The last few years have demonstrated that TAG is one of the most skilled and consistent brands across the board, and especially when it comes vintage reissues. The reason for this is simple: they’ve kept close tabs on their archives and they've been reissuing classics since long before it was the trendy thing to do in watchmaking.

This year, the TAG Heuer Carrera 160 Years Silver Limited Edition landed as a fantastic period-correct reissue of a sleek 1964 Heuer Carrera (the second year the Carrera was in production). It gains a few millimeters in diameter, measuring 39mm instead of 36mm, and is powered by an in-house manufacture Caliber 02, fitted with a column wheel and vertical clutch—all visible via its sapphire display caseback. The self-winding caliber is good for a power reserve of 80-hours. Lastly, its sapphire crystal features a prominent dome, replicating the then-common acrylic domed crystals from the heyday of vintage chronographs.

Limited to 1,860 pieces worldwide, this will be one of the brand’s strongest releases of 2020.

Hublot Goes Hard

The big news from Hublot in Dubai wasn’t about a big new release, change in complication, or offering a model in a new metal, but rather an alternative accessory. Hublot has long been known for offering its watches on rubber straps, with the occasional rubber-backed textile or leather, but for 2020 the brand hit the stage with a new set of integrated bracelets for the Big Bang lineup. This completely changes the character of the model but that's not a bad thing.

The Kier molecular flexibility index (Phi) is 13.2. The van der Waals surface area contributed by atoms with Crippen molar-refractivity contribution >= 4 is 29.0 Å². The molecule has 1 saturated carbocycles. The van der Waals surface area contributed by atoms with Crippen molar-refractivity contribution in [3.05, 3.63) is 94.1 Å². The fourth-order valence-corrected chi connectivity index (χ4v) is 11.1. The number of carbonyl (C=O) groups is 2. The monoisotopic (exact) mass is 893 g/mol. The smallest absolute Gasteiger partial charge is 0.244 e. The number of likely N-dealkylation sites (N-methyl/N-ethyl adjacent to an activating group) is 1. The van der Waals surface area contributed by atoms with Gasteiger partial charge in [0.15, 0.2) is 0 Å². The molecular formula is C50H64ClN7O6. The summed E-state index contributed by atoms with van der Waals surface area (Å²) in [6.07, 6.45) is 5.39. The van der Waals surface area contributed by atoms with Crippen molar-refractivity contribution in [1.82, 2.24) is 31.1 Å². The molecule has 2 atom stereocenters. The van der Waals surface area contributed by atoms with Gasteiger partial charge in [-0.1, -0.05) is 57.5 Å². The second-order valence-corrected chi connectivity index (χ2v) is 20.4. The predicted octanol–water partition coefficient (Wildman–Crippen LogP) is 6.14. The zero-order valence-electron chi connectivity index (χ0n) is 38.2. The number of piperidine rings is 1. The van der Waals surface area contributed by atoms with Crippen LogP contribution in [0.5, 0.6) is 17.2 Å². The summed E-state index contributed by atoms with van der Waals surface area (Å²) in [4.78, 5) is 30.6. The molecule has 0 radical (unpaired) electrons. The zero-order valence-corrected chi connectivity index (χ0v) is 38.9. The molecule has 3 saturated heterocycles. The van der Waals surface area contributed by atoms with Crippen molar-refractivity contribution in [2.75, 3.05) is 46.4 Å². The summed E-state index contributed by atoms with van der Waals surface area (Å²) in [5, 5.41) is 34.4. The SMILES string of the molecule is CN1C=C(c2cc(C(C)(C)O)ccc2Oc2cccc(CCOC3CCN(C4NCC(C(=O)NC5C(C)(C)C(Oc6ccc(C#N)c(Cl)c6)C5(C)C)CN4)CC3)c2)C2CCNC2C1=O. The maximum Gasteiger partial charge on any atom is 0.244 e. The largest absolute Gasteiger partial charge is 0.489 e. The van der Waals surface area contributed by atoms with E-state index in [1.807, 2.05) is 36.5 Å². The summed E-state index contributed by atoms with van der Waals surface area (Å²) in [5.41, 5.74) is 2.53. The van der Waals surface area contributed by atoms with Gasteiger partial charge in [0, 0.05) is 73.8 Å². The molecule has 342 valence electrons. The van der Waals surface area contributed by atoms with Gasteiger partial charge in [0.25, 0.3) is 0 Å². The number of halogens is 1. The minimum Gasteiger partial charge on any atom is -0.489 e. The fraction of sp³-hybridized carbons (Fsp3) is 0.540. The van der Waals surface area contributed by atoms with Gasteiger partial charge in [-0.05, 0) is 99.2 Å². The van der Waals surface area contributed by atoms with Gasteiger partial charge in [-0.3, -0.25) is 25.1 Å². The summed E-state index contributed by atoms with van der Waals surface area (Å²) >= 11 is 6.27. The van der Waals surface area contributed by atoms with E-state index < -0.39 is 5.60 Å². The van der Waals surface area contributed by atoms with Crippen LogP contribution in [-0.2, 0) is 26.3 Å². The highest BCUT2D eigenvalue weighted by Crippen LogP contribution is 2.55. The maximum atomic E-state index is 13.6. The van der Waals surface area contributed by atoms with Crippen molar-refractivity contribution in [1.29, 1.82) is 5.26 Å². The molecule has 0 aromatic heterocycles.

In fact, given how much visual and physical weight a bracelet can add to a watch, Hublot made the right decision in choosing last year’s new 42mm variant of the Big Bang for the bracelet upgrade. Case sizes continue to trend downward and fitting bracelets to the 45mm Big Bang would make the watch feel oversized, and further alienate potential clients with small to average wrist sizes.

They’re still a polarizing "love them or hate them" brand for most seasoned watch collectors, but this is precisely the kind of change that could convince shoppers on the fence to finally write a check made out to Hublot.